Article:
Kosovo (2 million inhabitants) is neither candidate nor pre-candidate – this situation is a paradox in that this small country inhabited mainly by Albanian speakers has been under the protectorate of the UN since the 1999 war and for the last two years it has been under that of the EU which has deployed a police-justice-customs mission comprising 1,200 civil servants. During the last donor conference for Kosovo in 2008 800 million € were promised by EU Member States and the Commission to fund Kosovo's socio-economic development and to make up for the 1.4 billion € gap in funding covering the period 2009-2011. It might be supposed that with international and European commitment like this over the last ten years that the rule of law would have successfully been completed. But this is not the case. The liberalisation of the visa system for this country – which is the youngest in Europe (50% of Kosovars are under 30), is not even being discussed. In this sense the enlargement policy undertaken by the EU in the Balkans i.e. its credibility; its validity amongst the region's populations, is occurring in Kosovo.
Moreover the system of governance in Kosovo is determined by five authorities which often contradict each other: the government of Kosovo, MINUK (UN), ICO/EUSR (EU), EULEX (EU) and the Serb system that runs parallel to this and which governs the region of Mitrovica. Finally Kosovo, a former Serb province which unilaterally proclaimed its independence in February 2008 has still not been acknowledged as such by five Member States (Spain, Cyprus, Greece, Romania and Slovakia). The new country also has one major problem: the area of North Mitrovica, which borders with Serbia, inhabited mainly by Serbs, refuses the authority of the Pristina government and functions in line with Belgrade to the dismay of the Albanian Kosovars, the UN and the EU.
If the principle of reality applied in terms of the declaration of Kosovo's independence the problem set by Northern Mitrovica requires the same kind of pragmatism. Burying one's head in the sand is not the solution and in the Balkans less than anywhere else. The European process is an opportunity to start negotiations between the two countries according to the real needs of the region's population. One alternative has to be investigated: the Ahtisaari option [7] which in 2007 already planned for the autonomy of North Kosovo with functional links with Belgrade (health, education etc ...).

3- The Integration of the Western Balkans is therefore being impeded. However, although the reasons for this are clear, it is no less damaging for the Balkans and the EU.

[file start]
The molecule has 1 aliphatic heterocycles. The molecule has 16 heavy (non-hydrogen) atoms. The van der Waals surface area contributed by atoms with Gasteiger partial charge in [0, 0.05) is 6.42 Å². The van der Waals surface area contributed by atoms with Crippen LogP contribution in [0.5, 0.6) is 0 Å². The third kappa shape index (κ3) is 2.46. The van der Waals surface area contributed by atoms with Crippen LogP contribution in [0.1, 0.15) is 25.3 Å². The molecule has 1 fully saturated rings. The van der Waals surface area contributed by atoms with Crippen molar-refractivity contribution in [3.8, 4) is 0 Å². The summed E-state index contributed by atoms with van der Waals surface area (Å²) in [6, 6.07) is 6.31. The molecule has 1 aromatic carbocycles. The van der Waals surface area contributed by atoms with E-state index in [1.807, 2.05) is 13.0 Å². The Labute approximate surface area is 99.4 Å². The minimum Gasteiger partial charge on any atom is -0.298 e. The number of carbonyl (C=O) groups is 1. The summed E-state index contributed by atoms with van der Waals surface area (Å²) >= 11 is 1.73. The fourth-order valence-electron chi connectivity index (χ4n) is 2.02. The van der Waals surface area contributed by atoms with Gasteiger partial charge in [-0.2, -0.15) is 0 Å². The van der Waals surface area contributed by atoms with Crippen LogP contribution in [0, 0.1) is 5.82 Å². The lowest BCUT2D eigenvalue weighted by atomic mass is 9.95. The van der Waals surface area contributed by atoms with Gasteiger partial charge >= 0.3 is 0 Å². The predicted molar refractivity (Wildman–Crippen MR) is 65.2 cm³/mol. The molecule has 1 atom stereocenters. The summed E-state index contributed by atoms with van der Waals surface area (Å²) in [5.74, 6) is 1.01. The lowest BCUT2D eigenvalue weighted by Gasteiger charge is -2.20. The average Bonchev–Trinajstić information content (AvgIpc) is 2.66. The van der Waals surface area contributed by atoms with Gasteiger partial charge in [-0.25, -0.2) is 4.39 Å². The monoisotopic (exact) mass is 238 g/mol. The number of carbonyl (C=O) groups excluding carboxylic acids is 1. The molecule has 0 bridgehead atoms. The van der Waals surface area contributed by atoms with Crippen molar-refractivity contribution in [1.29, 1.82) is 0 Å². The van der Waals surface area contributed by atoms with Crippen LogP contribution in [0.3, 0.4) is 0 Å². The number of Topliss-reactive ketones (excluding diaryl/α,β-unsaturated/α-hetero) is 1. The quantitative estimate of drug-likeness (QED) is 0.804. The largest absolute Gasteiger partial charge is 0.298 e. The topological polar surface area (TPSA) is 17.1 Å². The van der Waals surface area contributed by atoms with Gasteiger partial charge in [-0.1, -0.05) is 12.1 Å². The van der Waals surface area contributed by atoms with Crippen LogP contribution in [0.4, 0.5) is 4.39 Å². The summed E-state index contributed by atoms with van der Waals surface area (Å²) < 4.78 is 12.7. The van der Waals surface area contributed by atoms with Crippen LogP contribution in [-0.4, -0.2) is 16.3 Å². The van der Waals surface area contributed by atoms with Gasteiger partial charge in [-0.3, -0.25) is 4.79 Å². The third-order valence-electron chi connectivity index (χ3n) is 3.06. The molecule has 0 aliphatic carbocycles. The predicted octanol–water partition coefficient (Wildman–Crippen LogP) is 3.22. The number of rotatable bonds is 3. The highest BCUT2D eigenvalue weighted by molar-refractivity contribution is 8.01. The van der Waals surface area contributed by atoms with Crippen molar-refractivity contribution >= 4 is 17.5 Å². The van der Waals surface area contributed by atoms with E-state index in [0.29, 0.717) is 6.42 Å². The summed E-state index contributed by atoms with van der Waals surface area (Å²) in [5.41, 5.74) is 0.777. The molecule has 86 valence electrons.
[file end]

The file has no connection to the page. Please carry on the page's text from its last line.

3.1 Loss of Confidence

The Balkan countries are starting to lose confidence in their leaders who were mainly elected because of their pro-European electoral programmes. If the EU does not honour the promises made in Thessaloniki notably with the political leaders it supported itself, it may endanger the democratic direction taken by the countries in the region over the past fifteen years. A nationalist u-turn might occur – moreover the alarm signal has been set off in several countries notably in Macedonia. A return to the past would only lead to even greater instability in the region, which would be damaging both for the populations and for the neighbouring Member States. A weakening of local leaders is not desirable especially since elections are drawing close in Kosovo in the next few months, and in Serbia at the start of next year. This is especially true since the Union will never regain the credibility it enjoyed at the end of the Bosnian war, or when the Ohrid Agreements in Macedonia were signed or when there was the peaceful divorce between Serbia and Montenegro.

3.2 Problems for the European Union

The Balkans – the black hole in the map of Europe – are the cause of problems within the Union itself [8].
The fight to counter illegal immigration, one of the priorities on the community's agenda, is now in the balance since the Balkans region is now a transit area for populations that are trying to settle in the Union. In spite of the liberalisation of the visa regime many believe that the European perspective is too uncertain, so that exasperation and impatience has found expression over the last few months in the massive inflow of refugees from the Balkans, notably into Belgium, Germany and Sweden.